When drivers leave the dealership, the app with that functionality is already on their phones. It’s a distinction with a difference, Gittleman said.
Unlike the brand-name players that he says are essentially out to “compete with the car guys,” as the car operating systems and in-dash command and commerce center, Xevo is giving OEMs the platform to create a better driver experience. Commerce is — and will play — a big part in defining that experience.
Gas And Insurance
So how does this work in the real world?
The car’s in-dash system tells a driver who is low on gas, how to get to a gas station — but not just any gas station. The app can direct drivers to the station that they prefer, or the nearest station. The system can also offer a coupon or discount to encourage the driver to shift preference. Upon pulling into the gas station and putting the car in park, the in-car technology, relying on GPS, can authorize the transaction and the pump.
“There is almost nothing for you to do,” he said. “We have taken that friction away.”
The potential of the software goes beyond basic commerce use cases to others, including automotive insurance. Xevo’s software is connected to the car’s telematics, which provide a real-time report on the type of driver behind the wheel. That can result in insurance premium payments innovations in the form of metered premiums that could lower insurance rates, or pay-as-you-go plans based on usage. Gittleman said that could extend to use cases that could essentially adjust insurance premiums and rates based on how the car is being used and for what employer.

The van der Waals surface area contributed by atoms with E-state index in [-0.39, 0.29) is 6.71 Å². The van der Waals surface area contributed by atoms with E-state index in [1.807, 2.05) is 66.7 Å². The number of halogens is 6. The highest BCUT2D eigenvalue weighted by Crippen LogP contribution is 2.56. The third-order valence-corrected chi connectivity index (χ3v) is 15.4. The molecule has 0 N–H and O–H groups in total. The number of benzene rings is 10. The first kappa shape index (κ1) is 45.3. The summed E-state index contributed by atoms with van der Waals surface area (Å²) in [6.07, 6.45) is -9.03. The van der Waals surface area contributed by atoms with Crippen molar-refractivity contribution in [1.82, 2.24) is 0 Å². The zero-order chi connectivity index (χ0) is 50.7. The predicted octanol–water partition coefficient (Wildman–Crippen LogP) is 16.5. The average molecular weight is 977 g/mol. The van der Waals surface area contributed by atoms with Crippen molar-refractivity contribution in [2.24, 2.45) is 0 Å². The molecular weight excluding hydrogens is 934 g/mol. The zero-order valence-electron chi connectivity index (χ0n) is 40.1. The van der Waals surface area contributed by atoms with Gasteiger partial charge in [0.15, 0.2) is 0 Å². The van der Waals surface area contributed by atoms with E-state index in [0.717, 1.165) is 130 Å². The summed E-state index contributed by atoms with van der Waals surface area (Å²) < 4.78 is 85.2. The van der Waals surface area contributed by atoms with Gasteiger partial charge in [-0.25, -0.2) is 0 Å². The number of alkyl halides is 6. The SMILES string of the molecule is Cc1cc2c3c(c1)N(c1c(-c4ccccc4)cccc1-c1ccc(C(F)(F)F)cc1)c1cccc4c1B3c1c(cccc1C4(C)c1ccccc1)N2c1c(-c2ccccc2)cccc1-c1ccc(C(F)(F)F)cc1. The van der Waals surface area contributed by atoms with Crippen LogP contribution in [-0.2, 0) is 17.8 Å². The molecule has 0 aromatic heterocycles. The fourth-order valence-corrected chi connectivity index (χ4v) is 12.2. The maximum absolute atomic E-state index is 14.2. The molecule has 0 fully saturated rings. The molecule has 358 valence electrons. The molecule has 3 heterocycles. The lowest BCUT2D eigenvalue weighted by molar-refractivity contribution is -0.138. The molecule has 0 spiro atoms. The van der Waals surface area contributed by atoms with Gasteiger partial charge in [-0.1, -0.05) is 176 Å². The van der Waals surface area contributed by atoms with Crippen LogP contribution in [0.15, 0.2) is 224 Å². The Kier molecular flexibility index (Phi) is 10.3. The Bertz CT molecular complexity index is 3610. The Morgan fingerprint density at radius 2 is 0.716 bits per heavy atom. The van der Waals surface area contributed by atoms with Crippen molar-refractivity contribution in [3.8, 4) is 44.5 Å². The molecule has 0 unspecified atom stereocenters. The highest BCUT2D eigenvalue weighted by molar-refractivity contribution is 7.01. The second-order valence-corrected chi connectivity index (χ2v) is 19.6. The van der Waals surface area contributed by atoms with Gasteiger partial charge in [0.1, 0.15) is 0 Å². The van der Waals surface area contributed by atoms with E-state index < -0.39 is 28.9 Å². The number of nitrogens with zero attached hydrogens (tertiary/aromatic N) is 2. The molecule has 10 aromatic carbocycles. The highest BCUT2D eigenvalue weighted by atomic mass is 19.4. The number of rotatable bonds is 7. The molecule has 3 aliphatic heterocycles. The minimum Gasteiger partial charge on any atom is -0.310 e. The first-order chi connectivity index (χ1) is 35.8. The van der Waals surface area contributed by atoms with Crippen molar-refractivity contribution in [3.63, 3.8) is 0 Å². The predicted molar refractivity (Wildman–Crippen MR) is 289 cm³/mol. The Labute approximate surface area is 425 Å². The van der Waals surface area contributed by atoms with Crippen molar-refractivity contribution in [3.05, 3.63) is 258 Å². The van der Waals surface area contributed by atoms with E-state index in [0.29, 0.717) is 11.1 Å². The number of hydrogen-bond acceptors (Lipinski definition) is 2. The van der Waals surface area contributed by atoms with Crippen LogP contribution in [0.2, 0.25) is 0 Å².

“Say that there’s a college student with a car who would like to earn a little money and use that car to deliver pizzas for the local pizza joint,” Gittleman offered. “Instead of the pizza place paying a fleet of drivers and insuring that fleet, they could sign on a fleet of college students that could be charged insurance premiums based on how much time they spend delivering pizza by linking the app and car to participating insurance companies.”
Gittleman believes that, while this technology is a competitive advantage, it soon will come as standard equipment, just like so many other “aftermarket” adds have before. That’s why he said that Xevo is fast-forwarding its ecosystem of OEMs and merchant partners in these relatively early days of connected car commerce.
For now, Xevo is focused on commerce, and that means mostly fuel purchases along with parking and quick service restaurants (QSRs). He outlined a scenario in which a hungry commuter orders ahead from a fast food joint, authorizing payment before arriving at the location. Upon pulling into that QSR, and putting the car in park, the in-dash technology recognizes that driver has pulled into a particular spot and sends an alert to the team inside. At that point, the food is delivered to the car or is available for pickup inside. These examples are only the beginning, Gittleman said. Data collected by these software platforms on wheels can judge a variety of situations — like hyper-accurate weather data based on the use of windshield wipers.
“Focus is key,” he said, “and commerce is the sticky solution that OEMs want most.”